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Geophysics Department Seminar - Burke Minsley: Subsurface Mapping at Societally Relevant Scales: Airborne Electromagnetic Applications and Model Structural Uncertainty Quantification

Date and Time: 
February 22, 2018 -
12:00pm to 1:15pm
Location: 
Mitchell 350/372
Contact Email: 
coreyann@stanford.edu
Contact Phone: 
650.497.3498
Event Sponsor: 
Geophysics Department

Speaker: Burke Minsley, U.S. Geological Survey, Menlo Park, CA

There is a critical and growing need for information about subsurface geological properties and processes over sufficiently large areas that can inform key scientific and societal studies. Airborne geophysical methods fill a unique role in Earth observation because of their ability to detect deep subsurface properties at regional scales and with high spatial resolution that cannot be achieved with ground-based measurements. Airborne electromagnetics, or AEM, is one technique that is rapidly emerging as a foundational tool for geological mapping, with widespread application to studies of water and mineral resources, geologic hazards, infrastructure, the cryosphere, and the environment. Applications of AEM are growing worldwide, with rapid developments in instrumentation and data analysis software.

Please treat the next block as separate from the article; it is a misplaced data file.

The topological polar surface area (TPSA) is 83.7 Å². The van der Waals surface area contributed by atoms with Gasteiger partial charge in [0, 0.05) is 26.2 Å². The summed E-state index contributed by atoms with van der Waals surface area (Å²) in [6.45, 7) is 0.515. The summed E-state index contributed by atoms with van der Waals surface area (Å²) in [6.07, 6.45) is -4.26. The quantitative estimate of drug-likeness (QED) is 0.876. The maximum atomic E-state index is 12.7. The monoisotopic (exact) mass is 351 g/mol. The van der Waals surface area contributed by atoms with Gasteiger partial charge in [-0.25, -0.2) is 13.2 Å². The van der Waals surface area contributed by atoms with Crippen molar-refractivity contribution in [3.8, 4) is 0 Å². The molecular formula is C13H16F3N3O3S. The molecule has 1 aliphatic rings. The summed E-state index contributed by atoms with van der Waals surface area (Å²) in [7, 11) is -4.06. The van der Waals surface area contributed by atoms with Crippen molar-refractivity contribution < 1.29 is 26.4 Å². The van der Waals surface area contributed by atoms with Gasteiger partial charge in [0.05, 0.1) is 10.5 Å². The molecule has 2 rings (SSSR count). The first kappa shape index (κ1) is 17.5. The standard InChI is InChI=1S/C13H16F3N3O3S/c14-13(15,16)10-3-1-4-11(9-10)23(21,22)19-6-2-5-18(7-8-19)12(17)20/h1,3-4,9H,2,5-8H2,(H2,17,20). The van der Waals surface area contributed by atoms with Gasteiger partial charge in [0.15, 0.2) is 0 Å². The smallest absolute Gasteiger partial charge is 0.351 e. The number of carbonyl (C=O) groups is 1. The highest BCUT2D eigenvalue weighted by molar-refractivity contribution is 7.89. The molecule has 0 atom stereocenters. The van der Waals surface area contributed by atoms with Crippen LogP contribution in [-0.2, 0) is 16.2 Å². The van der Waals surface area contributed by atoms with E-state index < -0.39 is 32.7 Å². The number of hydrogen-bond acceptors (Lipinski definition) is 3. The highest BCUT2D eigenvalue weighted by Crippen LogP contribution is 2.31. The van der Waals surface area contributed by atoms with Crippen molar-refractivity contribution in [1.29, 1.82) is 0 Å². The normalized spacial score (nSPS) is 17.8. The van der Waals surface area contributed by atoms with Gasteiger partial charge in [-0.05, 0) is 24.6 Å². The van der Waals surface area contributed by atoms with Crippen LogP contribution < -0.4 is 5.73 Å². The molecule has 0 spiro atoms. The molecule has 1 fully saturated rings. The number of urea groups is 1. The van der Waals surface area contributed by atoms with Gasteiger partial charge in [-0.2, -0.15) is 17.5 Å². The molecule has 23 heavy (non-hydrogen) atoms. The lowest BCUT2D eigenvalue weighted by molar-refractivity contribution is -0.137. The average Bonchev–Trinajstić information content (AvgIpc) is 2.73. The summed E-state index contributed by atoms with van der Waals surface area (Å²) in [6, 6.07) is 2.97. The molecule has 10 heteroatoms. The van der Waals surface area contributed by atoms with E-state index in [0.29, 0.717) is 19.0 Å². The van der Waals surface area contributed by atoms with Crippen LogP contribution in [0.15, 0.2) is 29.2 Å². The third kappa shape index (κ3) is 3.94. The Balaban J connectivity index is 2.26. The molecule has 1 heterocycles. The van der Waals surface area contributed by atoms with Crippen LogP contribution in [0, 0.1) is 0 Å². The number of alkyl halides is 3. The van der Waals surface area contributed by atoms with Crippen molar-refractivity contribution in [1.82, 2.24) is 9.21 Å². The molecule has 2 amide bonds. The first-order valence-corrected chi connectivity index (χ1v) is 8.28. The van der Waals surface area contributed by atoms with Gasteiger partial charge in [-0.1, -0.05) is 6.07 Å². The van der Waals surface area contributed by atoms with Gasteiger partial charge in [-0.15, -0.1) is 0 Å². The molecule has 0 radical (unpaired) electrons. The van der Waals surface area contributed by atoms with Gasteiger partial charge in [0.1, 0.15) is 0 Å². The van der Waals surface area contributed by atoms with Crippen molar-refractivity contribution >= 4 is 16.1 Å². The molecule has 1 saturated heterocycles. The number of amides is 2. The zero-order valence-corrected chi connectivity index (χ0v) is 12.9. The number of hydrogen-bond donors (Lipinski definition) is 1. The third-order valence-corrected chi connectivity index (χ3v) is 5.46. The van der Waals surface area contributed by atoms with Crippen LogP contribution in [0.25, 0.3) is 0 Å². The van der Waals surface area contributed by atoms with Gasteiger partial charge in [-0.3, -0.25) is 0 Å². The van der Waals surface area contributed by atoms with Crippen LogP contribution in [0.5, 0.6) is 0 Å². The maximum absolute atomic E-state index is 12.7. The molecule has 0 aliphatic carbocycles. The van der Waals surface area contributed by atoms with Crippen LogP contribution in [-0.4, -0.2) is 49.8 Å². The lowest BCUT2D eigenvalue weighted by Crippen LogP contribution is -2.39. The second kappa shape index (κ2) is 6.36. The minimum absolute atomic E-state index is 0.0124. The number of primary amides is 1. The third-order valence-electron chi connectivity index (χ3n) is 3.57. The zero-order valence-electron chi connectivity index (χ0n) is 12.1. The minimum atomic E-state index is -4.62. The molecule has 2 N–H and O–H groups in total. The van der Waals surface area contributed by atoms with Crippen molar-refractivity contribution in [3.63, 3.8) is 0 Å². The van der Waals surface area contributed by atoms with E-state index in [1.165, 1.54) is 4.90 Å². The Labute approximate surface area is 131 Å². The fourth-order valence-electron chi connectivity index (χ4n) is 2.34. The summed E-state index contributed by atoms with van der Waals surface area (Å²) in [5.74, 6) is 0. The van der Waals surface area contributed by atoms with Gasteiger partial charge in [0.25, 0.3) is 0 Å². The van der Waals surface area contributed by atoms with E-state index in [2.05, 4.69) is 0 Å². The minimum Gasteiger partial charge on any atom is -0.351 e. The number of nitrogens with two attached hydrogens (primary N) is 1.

I will provide some background on the AEM method and its recent application across a range of hydrologic, cryosphere, and infrastructure studies. In addition, I will discuss methods and algorithms recently developed for quantifying geological model structural uncertainty using AEM and other auxiliary data.  Model structural uncertainty estimates account for both geophysical parameter uncertainty using a trans-dimensional Bayesian Markov chain Monte Carlo algorithm, and also uncertainty in the physical property relationship that links geophysical parameters with different lithologic units.  I will show how AEM-derived estimates of model structural uncertainty, along with separate hydrologic observations, are used in a sequential hyrogeophysical approach to characterize hydrologic parameter and prediction uncertainty.